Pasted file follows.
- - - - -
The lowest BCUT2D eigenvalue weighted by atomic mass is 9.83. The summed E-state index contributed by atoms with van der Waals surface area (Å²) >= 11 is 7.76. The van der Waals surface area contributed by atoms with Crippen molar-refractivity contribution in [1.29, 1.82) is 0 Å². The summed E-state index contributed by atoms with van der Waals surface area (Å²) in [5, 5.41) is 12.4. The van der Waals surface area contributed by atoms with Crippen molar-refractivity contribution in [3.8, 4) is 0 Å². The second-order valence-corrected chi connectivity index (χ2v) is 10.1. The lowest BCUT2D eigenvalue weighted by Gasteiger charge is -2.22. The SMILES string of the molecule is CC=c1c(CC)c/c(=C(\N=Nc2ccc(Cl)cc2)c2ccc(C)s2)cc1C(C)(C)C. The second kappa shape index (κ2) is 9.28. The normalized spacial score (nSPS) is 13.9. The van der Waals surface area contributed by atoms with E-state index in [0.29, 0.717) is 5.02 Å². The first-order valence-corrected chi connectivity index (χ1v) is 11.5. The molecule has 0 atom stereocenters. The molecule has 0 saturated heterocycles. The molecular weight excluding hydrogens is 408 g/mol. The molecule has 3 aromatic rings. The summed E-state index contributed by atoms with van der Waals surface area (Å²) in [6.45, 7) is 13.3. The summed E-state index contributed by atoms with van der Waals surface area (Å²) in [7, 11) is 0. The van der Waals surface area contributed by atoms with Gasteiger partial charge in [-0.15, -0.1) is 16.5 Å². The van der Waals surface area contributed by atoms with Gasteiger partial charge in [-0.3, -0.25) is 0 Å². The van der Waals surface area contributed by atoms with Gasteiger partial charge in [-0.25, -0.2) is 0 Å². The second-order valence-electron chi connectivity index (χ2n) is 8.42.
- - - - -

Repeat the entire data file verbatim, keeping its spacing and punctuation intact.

The lowest BCUT2D eigenvalue weighted by atomic mass is 9.83. The summed E-state index contributed by atoms with van der Waals surface area (Å²) >= 11 is 7.76. The van der Waals surface area contributed by atoms with Crippen molar-refractivity contribution in [1.29, 1.82) is 0 Å². The summed E-state index contributed by atoms with van der Waals surface area (Å²) in [5, 5.41) is 12.4. The van der Waals surface area contributed by atoms with Crippen molar-refractivity contribution in [3.8, 4) is 0 Å². The second-order valence-corrected chi connectivity index (χ2v) is 10.1. The lowest BCUT2D eigenvalue weighted by Gasteiger charge is -2.22. The SMILES string of the molecule is CC=c1c(CC)c/c(=C(\N=Nc2ccc(Cl)cc2)c2ccc(C)s2)cc1C(C)(C)C. The second kappa shape index (κ2) is 9.28. The normalized spacial score (nSPS) is 13.9. The van der Waals surface area contributed by atoms with E-state index in [0.29, 0.717) is 5.02 Å². The first-order valence-corrected chi connectivity index (χ1v) is 11.5. The molecule has 0 atom stereocenters. The molecule has 0 saturated heterocycles. The molecular weight excluding hydrogens is 408 g/mol. The molecule has 3 aromatic rings. The summed E-state index contributed by atoms with van der Waals surface area (Å²) in [6.45, 7) is 13.3. The summed E-state index contributed by atoms with van der Waals surface area (Å²) in [7, 11) is 0. The van der Waals surface area contributed by atoms with Gasteiger partial charge in [-0.15, -0.1) is 16.5 Å². The van der Waals surface area contributed by atoms with Gasteiger partial charge in [-0.3, -0.25) is 0 Å². The van der Waals surface area contributed by atoms with Gasteiger partial charge in [-0.25, -0.2) is 0 Å². The second-order valence-electron chi connectivity index (χ2n) is 8.42.